Five significant contributions of Islam’s advent in India

The relationship between Hindu and Islamic traditions has existed in the subcontinent since the Persians set foot in Asia. The relationship has seen a lot turns and turmoil ever since. In the light of recent political climate, the alliance has become more relevant.
Historian Raziuddin Aquil, in his book The Muslim Question: Understanding Islam and Indian History has given a poignant and detailed account of the evolution of Islam from its prime to its transformation in India due to colonialism.
Here are five instances which capture the legacy of Islam in India.
India’s integration of Islam also opened a transfer of fresh political ideas which had evolved over the centuries in Iran and Greece. In many ways, this was a re-emergence of political ideas in a new garb.
Islam 1.jpg
There was also an emergence of ‘syncretic’ traditions in different regions which did not conform to any particular religion.
Islam 2.jpg
Although the main undertaking of Sufi traditions was to restrict any deviations from the Muslim rule, their belief in unity within multiplicity contributed to religious synthesis and cultural amalgamation.
Islam 3.jpg
Jalal-ud-Din Muhammad Akbar due to his inclusive religious and administrative policies is regarded as one of the greatest rulers of India.
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Under Akbar’s rule, man’s reason (aql), not tradition (naql), was acknowledged as the only basis of religion.
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Read more about Islam’s journey in Raziuddin Aquil, in his book The Muslim Question: Understanding Islam and Indian HistoryGet your copy here.

6 Myths Around India that Bollywood Has Debunked or Upheld

From Raj Kapoor to Amitabh Bachchan to Shah Rukh Khan, Bollywood has been India’s best cultural ambassador all over the world. In her remarkable new book – Bollywood Boom – Roopa Swaminathan shows how Bollywood has the power to mould India’s fortunes by winning the hearts of people across continents.
Amidst its rising power to influence the world, Bollywood has both debunked and upheld few myths that surround India and Indians. Here’s a look at six of those popular myths!
Myth 1
When lead characters in mainstream Bollywood films were supposed to have sex onscreen, the scenes showed the rubbing together of two flowers  or cutaway shots of birds chirping. But Bollywood has come a long way since! It’s a case of building up an already popular myth – that Indians don’t do sex, or they do it mysteriously – and then busting it some decades down the line.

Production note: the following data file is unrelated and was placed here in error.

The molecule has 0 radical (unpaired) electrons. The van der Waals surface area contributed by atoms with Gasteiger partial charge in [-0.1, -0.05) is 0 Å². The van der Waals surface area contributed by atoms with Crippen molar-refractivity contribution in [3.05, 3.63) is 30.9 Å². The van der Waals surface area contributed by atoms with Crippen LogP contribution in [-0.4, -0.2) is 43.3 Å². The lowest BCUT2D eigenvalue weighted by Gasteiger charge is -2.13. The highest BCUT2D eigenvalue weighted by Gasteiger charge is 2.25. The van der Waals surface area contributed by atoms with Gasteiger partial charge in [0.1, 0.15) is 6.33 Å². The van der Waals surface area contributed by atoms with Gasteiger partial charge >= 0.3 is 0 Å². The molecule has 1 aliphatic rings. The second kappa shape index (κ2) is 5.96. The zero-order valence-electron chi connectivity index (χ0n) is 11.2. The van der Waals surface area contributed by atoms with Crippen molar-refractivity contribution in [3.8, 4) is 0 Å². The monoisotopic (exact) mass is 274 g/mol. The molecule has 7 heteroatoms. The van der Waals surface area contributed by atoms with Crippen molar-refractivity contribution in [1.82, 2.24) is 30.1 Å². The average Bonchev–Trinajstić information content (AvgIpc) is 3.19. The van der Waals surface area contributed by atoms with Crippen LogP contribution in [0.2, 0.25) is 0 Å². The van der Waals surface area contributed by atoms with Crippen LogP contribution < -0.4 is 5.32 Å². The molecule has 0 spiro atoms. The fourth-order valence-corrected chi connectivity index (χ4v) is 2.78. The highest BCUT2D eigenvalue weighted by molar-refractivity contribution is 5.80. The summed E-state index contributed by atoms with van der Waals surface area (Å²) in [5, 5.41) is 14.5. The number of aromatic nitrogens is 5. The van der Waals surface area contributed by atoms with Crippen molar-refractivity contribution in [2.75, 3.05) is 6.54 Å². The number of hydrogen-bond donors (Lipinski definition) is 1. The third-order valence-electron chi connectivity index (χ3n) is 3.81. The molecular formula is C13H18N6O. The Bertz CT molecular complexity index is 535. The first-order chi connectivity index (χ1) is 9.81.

Myth 2
That’s one of the myths that Bollywood has busted in recent times. Indian girls do choose how their lives play out and that is well-represented by a plethora of modern characters in Hindi cinema. The female protagonist in Love Aaj Kal makes a mistake, gets married to the wrong guy but has the guts to break it off and walk into the sunset with the right guy at the end.
Myth 3
When it comes to sex, Indians have increasingly started to explore and choose. The sentiment is reflected in this new era of Bollywood. In Ek Main aur Ek Tu, the female protagonist openly claimed to have slept with more than a few guys.
Myth 4
Either your parents’ house or your home after marriage – apparently, those are the only options that two consenting adults in a romantic relationship can manage. That myth has been debunked! Salaam Namaste deals with the pros and cons of ‘living together’ before getting married
Myth 5
Gone are the days when the international community viewed India only as this mystical land, full of old-world charms. New Bollywood movies show India in its full range now. Much of the diaspora who travel to India do so after being fascinated by an India that they’ve seen in Bollywood films.
Myth 6
Not every Bollywood film is laden with songs and dances. And certainly, not every aspect of Indian life is a high-volume drama. Increasingly, the new wave of Bollywood has brought to the fore other sensibilities of the Indian culture.
Do you, too, have a myth in mind that you think Bollywood has busted or upheld? We would love to know!

Art in the Time of Orthodoxy

By Faiqa Mansab
There is a saying in Punjabi: When you make friends with elephants, you should build bigger doors. I’ve always felt that’s an apt way of describing what being an artist means. Art is the elephant; and an artist must make space for the subsequent battles that their art lets into their life. Such battles are small at first: about time spent doing ‘better, more useful things’; then the battles are angrier, ‘you want to end up dead?’ Rubbing the orthodox demagogues, the wrong way isn’t safe in my country and I chose to write stories that are taboo, dangerous even, in the current scenario.
For orthodoxy and extremism to succeed—and they are conjoined twins—a single identity is imperative. Plurality weakens the declaration of ‘us’ versus ‘them’ necessary to the narrative of dogma and so plurality is being systematically shunned. When religion is constructed as the defining feature of a society, then any difference in opinion is perceived as a threat. The bid for a religious identity must be singular, and it must be patriarchal—much like the concept of nationalism. Such an ideology is based on binaries: one must hate in order to love. Extremism is a necessary tool to the fulfillment of nationalistic jargon and jingoism, even though both are in response to global power dynamics and socio-economic oppression.
The battle between organized religion and spiritualism is as old as religion itself. Art for me is a kind of spiritual expression.  Doctrine commands that life must be lived with rules. An artist, by nature, flouts rules. Spiritualism suits me better than orthodox tenets, even if spiritualism is currently out of favor within the society and State I call home. This is precisely because conventional religious dogma suits the State. Orthodoxy means rules, rules mean control and control means power.